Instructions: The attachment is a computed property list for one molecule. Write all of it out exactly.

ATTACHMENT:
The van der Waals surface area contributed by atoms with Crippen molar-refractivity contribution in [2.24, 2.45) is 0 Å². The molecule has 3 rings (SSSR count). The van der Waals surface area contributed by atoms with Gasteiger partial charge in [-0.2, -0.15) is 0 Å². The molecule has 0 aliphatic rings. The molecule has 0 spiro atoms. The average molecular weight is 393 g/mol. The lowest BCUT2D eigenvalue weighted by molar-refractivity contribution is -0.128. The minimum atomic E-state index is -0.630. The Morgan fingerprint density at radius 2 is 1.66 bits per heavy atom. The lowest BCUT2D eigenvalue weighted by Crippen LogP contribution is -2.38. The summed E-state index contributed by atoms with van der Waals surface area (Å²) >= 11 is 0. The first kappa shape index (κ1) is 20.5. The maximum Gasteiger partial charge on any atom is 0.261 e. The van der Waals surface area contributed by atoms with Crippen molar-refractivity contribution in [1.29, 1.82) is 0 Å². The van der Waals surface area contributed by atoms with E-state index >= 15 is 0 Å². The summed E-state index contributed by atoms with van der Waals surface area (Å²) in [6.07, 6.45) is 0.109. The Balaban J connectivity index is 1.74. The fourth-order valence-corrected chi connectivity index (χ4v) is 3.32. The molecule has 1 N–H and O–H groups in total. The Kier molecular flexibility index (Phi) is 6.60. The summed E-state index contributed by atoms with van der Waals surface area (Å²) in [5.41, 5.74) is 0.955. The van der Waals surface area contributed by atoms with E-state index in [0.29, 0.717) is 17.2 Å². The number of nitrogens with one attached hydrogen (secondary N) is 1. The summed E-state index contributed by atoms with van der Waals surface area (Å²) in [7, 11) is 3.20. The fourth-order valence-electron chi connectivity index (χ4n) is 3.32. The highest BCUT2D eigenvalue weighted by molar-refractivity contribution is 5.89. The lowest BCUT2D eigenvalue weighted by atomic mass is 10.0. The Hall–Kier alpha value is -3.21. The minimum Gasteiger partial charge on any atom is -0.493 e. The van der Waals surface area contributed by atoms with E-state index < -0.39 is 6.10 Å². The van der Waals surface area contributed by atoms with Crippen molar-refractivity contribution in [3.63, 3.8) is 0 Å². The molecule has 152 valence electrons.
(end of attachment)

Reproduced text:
The van der Waals surface area contributed by atoms with Crippen molar-refractivity contribution in [2.24, 2.45) is 0 Å². The molecule has 3 rings (SSSR count). The van der Waals surface area contributed by atoms with Gasteiger partial charge in [-0.2, -0.15) is 0 Å². The molecule has 0 aliphatic rings. The molecule has 0 spiro atoms. The average molecular weight is 393 g/mol. The lowest BCUT2D eigenvalue weighted by molar-refractivity contribution is -0.128. The minimum atomic E-state index is -0.630. The Morgan fingerprint density at radius 2 is 1.66 bits per heavy atom. The lowest BCUT2D eigenvalue weighted by Crippen LogP contribution is -2.38. The summed E-state index contributed by atoms with van der Waals surface area (Å²) >= 11 is 0. The first kappa shape index (κ1) is 20.5. The maximum Gasteiger partial charge on any atom is 0.261 e. The van der Waals surface area contributed by atoms with Crippen molar-refractivity contribution in [1.29, 1.82) is 0 Å². The van der Waals surface area contributed by atoms with E-state index >= 15 is 0 Å². The summed E-state index contributed by atoms with van der Waals surface area (Å²) in [6.07, 6.45) is 0.109. The Balaban J connectivity index is 1.74. The fourth-order valence-corrected chi connectivity index (χ4v) is 3.32. The molecule has 1 N–H and O–H groups in total. The Kier molecular flexibility index (Phi) is 6.60. The summed E-state index contributed by atoms with van der Waals surface area (Å²) in [5.41, 5.74) is 0.955. The van der Waals surface area contributed by atoms with E-state index in [0.29, 0.717) is 17.2 Å². The number of nitrogens with one attached hydrogen (secondary N) is 1. The summed E-state index contributed by atoms with van der Waals surface area (Å²) in [7, 11) is 3.20. The fourth-order valence-electron chi connectivity index (χ4n) is 3.32. The highest BCUT2D eigenvalue weighted by molar-refractivity contribution is 5.89. The lowest BCUT2D eigenvalue weighted by atomic mass is 10.0. The Hall–Kier alpha value is -3.21. The minimum Gasteiger partial charge on any atom is -0.493 e. The van der Waals surface area contributed by atoms with E-state index < -0.39 is 6.10 Å². The van der Waals surface area contributed by atoms with Crippen molar-refractivity contribution in [3.63, 3.8) is 0 Å². The molecule has 152 valence electrons.